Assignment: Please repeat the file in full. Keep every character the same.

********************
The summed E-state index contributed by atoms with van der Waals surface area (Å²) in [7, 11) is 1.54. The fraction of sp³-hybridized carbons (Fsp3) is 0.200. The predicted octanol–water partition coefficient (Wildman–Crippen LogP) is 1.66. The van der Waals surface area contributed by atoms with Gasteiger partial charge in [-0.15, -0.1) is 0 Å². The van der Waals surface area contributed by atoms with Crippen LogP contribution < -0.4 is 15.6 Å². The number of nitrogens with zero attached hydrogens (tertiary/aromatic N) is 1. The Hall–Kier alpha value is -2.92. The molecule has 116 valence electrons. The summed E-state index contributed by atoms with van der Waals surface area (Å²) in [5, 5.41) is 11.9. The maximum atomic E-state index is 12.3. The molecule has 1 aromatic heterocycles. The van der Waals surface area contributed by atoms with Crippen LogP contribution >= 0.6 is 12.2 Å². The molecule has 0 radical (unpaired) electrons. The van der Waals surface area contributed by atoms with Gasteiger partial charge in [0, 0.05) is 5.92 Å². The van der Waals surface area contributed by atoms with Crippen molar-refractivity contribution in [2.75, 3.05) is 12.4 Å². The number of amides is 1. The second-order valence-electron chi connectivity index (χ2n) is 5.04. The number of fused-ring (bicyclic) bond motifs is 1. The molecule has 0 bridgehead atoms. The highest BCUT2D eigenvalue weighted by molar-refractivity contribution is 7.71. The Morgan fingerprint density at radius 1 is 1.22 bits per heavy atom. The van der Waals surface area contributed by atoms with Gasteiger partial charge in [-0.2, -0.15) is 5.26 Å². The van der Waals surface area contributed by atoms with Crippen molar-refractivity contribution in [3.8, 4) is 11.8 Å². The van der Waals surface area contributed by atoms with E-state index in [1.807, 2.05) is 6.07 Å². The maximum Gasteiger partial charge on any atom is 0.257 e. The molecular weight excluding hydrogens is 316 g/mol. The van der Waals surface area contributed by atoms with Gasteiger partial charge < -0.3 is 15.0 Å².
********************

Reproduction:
The summed E-state index contributed by atoms with van der Waals surface area (Å²) in [7, 11) is 1.54. The fraction of sp³-hybridized carbons (Fsp3) is 0.200. The predicted octanol–water partition coefficient (Wildman–Crippen LogP) is 1.66. The van der Waals surface area contributed by atoms with Gasteiger partial charge in [-0.15, -0.1) is 0 Å². The van der Waals surface area contributed by atoms with Crippen LogP contribution < -0.4 is 15.6 Å². The number of nitrogens with zero attached hydrogens (tertiary/aromatic N) is 1. The Hall–Kier alpha value is -2.92. The molecule has 116 valence electrons. The summed E-state index contributed by atoms with van der Waals surface area (Å²) in [5, 5.41) is 11.9. The maximum atomic E-state index is 12.3. The molecule has 1 aromatic heterocycles. The van der Waals surface area contributed by atoms with Crippen LogP contribution >= 0.6 is 12.2 Å². The molecule has 0 radical (unpaired) electrons. The van der Waals surface area contributed by atoms with Gasteiger partial charge in [0, 0.05) is 5.92 Å². The van der Waals surface area contributed by atoms with Crippen molar-refractivity contribution in [2.75, 3.05) is 12.4 Å². The number of amides is 1. The second-order valence-electron chi connectivity index (χ2n) is 5.04. The number of fused-ring (bicyclic) bond motifs is 1. The molecule has 0 bridgehead atoms. The highest BCUT2D eigenvalue weighted by molar-refractivity contribution is 7.71. The Morgan fingerprint density at radius 1 is 1.22 bits per heavy atom. The van der Waals surface area contributed by atoms with Gasteiger partial charge in [-0.2, -0.15) is 5.26 Å². The van der Waals surface area contributed by atoms with Crippen molar-refractivity contribution in [3.8, 4) is 11.8 Å². The van der Waals surface area contributed by atoms with E-state index in [1.807, 2.05) is 6.07 Å². The maximum Gasteiger partial charge on any atom is 0.257 e. The molecular weight excluding hydrogens is 316 g/mol. The van der Waals surface area contributed by atoms with Gasteiger partial charge < -0.3 is 15.0 Å².